Sunday, January 3, 2016

Substantially right and wrong

A personal update

By Geoffrey Dean

Back in October I had been amused to hear my uncle, who owns a home in the nation’s most affluent zip code, characterize what I consider to be our very modest property in Salt Lake City as “a substantial piece of land.” I have since thought often about his assessment, and at times I have been inclined to agree with it. One such was following an early December day of unabated snowfall. Watching my neighbor with his snow shovel, conscientiously clearing a foot of snow from the “substantial” length of sidewalk on his corner lot, opposite ours, I had a terrible thought – what if his were not merely an act of good conscience, but actually one mandated by the city?
    And so it is, a visit to the city website revealed. I had 24 hours to clear that snow from our own sidewalk, if anything more substantial in length than our neighbor’s. The true extent of our property then revealed itself.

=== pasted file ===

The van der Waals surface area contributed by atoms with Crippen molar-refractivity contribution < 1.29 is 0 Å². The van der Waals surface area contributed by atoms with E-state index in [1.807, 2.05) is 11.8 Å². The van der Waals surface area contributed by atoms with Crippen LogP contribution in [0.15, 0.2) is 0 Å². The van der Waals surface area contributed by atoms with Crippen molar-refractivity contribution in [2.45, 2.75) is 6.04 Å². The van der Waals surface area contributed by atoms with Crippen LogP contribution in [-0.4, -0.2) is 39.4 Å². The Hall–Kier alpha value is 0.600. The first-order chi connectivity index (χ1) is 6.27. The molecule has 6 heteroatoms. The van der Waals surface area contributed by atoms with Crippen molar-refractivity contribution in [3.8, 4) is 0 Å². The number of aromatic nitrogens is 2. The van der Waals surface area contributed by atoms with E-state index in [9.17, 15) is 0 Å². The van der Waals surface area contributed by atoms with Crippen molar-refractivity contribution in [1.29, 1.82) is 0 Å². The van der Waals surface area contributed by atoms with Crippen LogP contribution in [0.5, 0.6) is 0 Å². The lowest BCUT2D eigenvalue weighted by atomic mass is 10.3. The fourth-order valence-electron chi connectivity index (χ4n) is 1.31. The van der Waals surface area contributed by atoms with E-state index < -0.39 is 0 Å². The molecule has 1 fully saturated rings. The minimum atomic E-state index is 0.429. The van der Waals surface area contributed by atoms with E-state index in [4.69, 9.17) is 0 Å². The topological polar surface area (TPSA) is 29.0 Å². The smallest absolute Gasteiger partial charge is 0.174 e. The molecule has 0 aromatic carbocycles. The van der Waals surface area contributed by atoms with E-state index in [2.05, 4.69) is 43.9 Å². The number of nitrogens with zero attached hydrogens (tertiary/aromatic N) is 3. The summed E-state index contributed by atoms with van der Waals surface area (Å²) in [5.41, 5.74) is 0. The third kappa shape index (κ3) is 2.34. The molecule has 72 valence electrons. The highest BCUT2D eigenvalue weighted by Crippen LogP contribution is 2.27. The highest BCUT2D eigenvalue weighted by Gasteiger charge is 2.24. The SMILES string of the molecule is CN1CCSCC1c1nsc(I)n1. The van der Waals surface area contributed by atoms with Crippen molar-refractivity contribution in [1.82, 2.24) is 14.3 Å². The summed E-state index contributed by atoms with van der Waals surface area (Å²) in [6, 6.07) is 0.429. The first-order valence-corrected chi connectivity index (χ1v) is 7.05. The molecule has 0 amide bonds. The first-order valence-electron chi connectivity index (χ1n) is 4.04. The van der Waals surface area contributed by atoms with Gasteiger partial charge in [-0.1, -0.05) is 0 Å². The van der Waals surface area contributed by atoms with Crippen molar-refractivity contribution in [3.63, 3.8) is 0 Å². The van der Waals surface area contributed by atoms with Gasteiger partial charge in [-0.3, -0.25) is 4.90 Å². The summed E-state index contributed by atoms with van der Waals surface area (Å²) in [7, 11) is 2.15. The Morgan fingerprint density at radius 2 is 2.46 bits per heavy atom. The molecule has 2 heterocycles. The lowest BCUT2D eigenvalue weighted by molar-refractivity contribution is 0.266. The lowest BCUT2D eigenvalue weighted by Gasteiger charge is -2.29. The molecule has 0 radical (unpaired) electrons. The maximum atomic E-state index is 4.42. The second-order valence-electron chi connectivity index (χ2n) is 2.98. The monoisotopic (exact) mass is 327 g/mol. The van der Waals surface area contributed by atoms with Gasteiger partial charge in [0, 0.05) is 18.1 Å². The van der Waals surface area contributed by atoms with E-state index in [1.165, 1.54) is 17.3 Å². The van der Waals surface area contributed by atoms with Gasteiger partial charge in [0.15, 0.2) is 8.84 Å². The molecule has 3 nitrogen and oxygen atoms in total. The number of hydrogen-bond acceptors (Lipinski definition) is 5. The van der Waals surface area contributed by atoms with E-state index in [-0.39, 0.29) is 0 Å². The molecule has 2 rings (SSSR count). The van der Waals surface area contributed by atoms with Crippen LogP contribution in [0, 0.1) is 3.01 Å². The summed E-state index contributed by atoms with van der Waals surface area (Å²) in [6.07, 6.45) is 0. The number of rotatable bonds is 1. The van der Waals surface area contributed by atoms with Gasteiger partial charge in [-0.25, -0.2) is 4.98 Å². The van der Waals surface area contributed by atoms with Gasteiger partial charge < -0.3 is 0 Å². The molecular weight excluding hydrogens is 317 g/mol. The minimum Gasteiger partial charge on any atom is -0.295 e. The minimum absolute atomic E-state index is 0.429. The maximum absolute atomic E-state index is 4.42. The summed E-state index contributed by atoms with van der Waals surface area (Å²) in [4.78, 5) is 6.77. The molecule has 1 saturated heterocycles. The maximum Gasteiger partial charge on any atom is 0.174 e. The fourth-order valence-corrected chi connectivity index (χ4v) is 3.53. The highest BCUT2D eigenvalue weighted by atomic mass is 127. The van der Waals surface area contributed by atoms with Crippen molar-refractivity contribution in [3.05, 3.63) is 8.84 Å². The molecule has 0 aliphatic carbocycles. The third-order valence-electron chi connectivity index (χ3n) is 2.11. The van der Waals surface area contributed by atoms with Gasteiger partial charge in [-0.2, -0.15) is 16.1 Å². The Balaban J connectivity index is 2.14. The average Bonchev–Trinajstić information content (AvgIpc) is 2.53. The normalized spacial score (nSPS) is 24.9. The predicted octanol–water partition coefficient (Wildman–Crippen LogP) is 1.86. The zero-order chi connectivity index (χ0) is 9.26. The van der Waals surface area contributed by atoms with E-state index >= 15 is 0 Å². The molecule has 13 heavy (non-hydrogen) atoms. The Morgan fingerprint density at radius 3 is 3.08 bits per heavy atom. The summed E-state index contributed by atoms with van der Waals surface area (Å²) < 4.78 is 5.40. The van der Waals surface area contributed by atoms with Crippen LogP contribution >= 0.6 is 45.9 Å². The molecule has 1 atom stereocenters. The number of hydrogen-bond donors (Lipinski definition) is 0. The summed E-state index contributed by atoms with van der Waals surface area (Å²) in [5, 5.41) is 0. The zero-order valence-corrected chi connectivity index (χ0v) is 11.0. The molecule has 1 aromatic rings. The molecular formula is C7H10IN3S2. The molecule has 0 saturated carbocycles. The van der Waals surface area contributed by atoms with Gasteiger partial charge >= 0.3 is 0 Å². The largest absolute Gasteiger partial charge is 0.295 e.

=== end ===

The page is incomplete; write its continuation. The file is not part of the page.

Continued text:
Subsequent December snows have been lighter, and I discovered the benefits of sprinkling even a seemingly small quantity of salt (you know, the chunky kind sold in big bags). Any snow and ice covering the sidewalks would “magically” disappear the next day, although the absence of additional snowfall and the presence of sunlight probably helped.

Having spent the last two weeks, in part, watching the first three seasons of Road to Avonlea, I can now admit that I had a “substantial” number of facts about the series wrong, most notably the names of the two young lovebirds. Sara Stanley is the main character, but it is actually Felicity King who falls for, not Sam, but Gus. That’s Gus Pike, estranged son of a villainous pirate.
    The real love story up to this point is that of Olivia (Sara and Felicity’s aunt), who begins working at the local paper and engages Jaspar Dale, a “confirmed” bachelor and village outsider, to do the photography for her stories. Along with Olivia, we delighted in discovering Jaspar’s many hidden talents and strengths of character, and rejoiced when Jaspar gets up the nerve to declare his love and engage Olivia, so long in the shadow of her domineering older sister Hetty, to be his wife. To see these two suppressed individuals come into their own, together, is heartwarming and inspiring. In each succeeding episode, we hope for more Jaspar Dale, and celebrate every time he makes an appearance.

Copyright © 2016 by Geoffrey Dean

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